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Found 128 results

  1. We always hear about the role of the Budha Dal in it's capacity as a parallel component of Akal Takhat and Shahidan misl, but whatever happened to the Tarna Dal during the Anglo-Sikh wars???? What actions did it undertake along with it's parallel budha dal contemporaries in order to prevent British encroachment of Punjab, and what did it do in the aftermath??? What of it's sub-battalions, what were their roles during this conjuncture????? Has their been a decisive re-writing of history under our very noses concerning Akali Singhs and their history?????
  2. Dear Sikh Sangat, The Sikh Alliance is a non-profit organization, located in Modesto, California. In order to make people more aware of our projects and cases, we have realized the importance of social media pages. Therefore, we kindly ask you to like our Facebook and Twitter Pages and ask your friends to do the same. More information about the organization can be found on our social media pages. Facebook Page: https://www.facebook.com/SikhAlliance Twitter Page: https://twitter.com/SikhAlliance Thank you!
  3. If Punjab gets its independence, will it be a full democratic state ? Freedom of vote, an elected head of state selected via the people, does not matter on background of the person voted into power Freedom of speech, freedom to express your views even if it offends the masses (common sense) Freedom to practise any belief system (common sense) Freedom to eat and drink e.g. eating meat and alcohol I’ve added common sense in brackets e.g. murdering human beings, stealing, etc etc, people get my point . Will be interesting, what people view is on this.
  4. I'm thinking they must have discussed issues that are currently arising between Sikhs in uk and india due to the mass protests last year regard bhai rajoana. so could it be that David cameron has conspired and assured badal and terrorist indian congress party that the voice of the Briitsh Sikhs will not be heard if death sentences were carried out against Sikh political prisoners? all in the name of keeping the status quo, economic ties against decent civilised norms of natural human justice, fairness and other human rights. Why hasnt he nor his ministers (william hague foreign secretary and home secretary therasa may) not spoken out against the anti-justice and anti-democratic steps and credentials of Indian government?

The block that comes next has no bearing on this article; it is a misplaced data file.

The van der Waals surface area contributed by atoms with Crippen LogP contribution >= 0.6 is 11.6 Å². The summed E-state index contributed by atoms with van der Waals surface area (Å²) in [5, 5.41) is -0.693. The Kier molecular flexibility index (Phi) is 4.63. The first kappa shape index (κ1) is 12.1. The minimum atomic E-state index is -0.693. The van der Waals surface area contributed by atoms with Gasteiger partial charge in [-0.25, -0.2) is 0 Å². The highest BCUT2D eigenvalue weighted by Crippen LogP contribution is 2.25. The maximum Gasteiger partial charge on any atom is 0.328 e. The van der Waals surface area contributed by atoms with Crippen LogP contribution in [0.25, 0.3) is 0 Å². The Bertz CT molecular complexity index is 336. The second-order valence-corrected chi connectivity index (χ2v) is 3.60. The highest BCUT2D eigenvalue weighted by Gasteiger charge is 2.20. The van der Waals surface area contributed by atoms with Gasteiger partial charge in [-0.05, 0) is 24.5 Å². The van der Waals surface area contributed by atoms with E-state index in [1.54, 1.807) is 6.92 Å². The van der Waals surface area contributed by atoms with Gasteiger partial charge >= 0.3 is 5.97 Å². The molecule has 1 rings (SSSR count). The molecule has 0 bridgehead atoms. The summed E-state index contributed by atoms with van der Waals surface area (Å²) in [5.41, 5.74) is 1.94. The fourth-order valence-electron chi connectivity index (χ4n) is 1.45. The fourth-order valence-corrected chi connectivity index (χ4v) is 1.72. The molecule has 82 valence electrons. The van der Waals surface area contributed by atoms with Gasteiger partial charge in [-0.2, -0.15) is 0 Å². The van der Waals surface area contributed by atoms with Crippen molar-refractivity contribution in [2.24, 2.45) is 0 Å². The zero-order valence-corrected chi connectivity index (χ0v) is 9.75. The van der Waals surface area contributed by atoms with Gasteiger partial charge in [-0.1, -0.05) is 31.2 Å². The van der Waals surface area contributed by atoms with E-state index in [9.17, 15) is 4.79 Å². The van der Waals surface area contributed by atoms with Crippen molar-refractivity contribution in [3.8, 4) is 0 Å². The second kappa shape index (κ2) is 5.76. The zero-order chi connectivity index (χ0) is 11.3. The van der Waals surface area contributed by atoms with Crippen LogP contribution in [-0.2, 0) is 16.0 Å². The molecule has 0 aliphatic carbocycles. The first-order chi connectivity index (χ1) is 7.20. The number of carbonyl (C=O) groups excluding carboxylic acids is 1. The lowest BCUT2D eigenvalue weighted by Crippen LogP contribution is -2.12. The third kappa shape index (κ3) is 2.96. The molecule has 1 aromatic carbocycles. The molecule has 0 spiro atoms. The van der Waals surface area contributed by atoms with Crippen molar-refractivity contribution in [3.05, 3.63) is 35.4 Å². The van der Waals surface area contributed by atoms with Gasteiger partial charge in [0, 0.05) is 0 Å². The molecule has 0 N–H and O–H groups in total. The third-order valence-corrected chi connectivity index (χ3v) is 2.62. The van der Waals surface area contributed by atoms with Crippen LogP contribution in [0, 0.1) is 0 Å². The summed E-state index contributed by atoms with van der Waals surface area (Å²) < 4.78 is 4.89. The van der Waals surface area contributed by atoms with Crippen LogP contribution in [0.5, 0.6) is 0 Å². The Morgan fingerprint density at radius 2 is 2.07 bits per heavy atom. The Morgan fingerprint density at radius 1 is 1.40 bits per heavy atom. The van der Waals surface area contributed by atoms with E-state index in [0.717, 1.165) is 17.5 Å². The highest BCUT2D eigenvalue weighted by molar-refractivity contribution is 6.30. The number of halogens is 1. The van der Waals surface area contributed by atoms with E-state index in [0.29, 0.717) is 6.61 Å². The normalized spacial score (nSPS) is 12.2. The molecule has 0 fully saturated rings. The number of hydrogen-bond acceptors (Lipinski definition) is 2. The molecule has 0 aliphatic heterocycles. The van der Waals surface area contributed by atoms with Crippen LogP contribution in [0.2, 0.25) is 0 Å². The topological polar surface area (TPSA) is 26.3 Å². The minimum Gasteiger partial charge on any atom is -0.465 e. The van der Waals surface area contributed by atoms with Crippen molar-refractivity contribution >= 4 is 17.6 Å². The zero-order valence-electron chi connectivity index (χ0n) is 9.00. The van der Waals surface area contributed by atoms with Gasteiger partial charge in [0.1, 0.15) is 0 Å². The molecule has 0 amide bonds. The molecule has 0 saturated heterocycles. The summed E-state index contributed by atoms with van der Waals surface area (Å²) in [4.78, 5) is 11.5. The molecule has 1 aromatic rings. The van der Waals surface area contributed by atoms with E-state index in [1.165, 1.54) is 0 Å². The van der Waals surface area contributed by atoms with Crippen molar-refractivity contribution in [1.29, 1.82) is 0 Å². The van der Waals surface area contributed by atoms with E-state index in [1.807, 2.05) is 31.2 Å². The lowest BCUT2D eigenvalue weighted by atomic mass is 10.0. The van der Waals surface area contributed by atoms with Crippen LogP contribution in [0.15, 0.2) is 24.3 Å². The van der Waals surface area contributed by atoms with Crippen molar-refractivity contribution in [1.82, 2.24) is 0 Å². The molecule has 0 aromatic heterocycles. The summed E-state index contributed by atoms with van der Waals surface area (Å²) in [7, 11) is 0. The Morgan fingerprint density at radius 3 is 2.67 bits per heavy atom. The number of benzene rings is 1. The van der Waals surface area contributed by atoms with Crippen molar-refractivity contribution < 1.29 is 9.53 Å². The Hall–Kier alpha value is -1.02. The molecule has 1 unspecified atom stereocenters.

5. If as I see here: A quote from Kute Di Pooch Singh Gill: "The combined impact of these initiatives was that, by January 1989, the terrorists had been pushed into a thin strip along the Pakistan border, with over 70 per cent of their strikes restricted to just three of the twelve districts in Punjab – Gurdaspur, Amritsar and Ferozepur." Then it is not too far to assume that 70%+ of all deaths were also in those three districts. With a current day population touching about 7 million it is not too far to assume about half that 20-30 years ago. 3-400k dead; Being from the Doab, my mom for example can tell me about stuff that happened, she doesn't talk about it a lot, but it seems that no-one directly from my nuclear family was killed. I am wondering how different it is for those three districts, as in if I assume that over 1/3rd of the male youth for example (below 30-35? above 12??) were killed is thaat about accurate. The reason is, I'm trying to see how much of India's strategy is literally butchering everyone and if there's any order to it. They talk about 4 point plans, and in the end they did kill many of the mukhis of the jathe but how much of that is luck. Seeing this man's interview (former BSF officer) it points to just a butchering, but then why is it only Punjab's insurgency that was 'quelled'. Is it due to us cutting down the jungles, so therefore not having cover of those like in the NE (possibility). Or what? I understand I can be 90% sure, but would rather have more voices to hear and yea.. Pretty much that's it.